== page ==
Toyota strives to achieve real-world safety from the standpoints of active safety technology (which helps to prevent an accident from occurring) and passive safety technology (which helps to reduce the extent of injury when an accident occurs). Real-world safety is a concept based on the investigation and analysis of various actual traffic accidents and then developing, spreading, and verifying the effectiveness of new technological countermeasures. In order to do this, Toyota first uses data from accident investigations and human research to analyze why accidents occur and what are the causes of injuries.
Next, we recreate accidents through a variety of simulations and then develop technological countermeasures. In order to clarify the mechanisms that cause injuries during an accident Toyota makes use of technologies such as THUMS, a virtual human model for computer collision analysis, which was developed independently by Toyota. Furthermore, we have also developed a driving simulator to create a testing environment that is as close to real-world driving as possible in order to promote the development of active safety technologies. This simulator is used for special testing, such as when driving an actual vehicle would be dangerous or when the vehicle is to be driven under very specific conditions.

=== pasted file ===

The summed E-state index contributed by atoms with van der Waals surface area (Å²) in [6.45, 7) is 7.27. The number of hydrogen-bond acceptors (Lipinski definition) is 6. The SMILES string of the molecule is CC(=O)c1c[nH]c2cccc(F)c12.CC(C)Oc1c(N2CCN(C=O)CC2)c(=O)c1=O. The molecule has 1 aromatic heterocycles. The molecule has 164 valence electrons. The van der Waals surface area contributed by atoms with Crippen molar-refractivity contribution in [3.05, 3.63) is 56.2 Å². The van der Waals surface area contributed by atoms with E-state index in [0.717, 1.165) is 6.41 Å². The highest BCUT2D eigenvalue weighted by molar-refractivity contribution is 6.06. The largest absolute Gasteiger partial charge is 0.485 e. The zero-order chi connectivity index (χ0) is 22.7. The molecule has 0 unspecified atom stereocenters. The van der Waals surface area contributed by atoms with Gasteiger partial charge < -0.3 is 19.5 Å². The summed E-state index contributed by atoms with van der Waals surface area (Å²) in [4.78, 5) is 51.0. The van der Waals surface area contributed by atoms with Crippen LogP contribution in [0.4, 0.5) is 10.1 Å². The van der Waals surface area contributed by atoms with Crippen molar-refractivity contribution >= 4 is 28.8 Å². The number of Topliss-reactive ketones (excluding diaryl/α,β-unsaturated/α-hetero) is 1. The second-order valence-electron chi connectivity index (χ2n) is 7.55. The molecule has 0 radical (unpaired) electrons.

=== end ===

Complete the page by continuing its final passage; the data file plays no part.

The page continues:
In addition, Toyota is always striving to improve the safety of its vehicles through thoroughly checking the effectiveness of its safety technologies. These technologies are checked through a continuous cycle of actual on-vehicle tests and other measures that include accident investigation and analysis in the marketplace even after the vehicle has been put on sale.
The concepts behind manufacturing safe vehicles, passive safety, and active safety, among other topics, are introduced in detail on the Safety Technology webpage. The Safety Technology webpage can be accessed from here.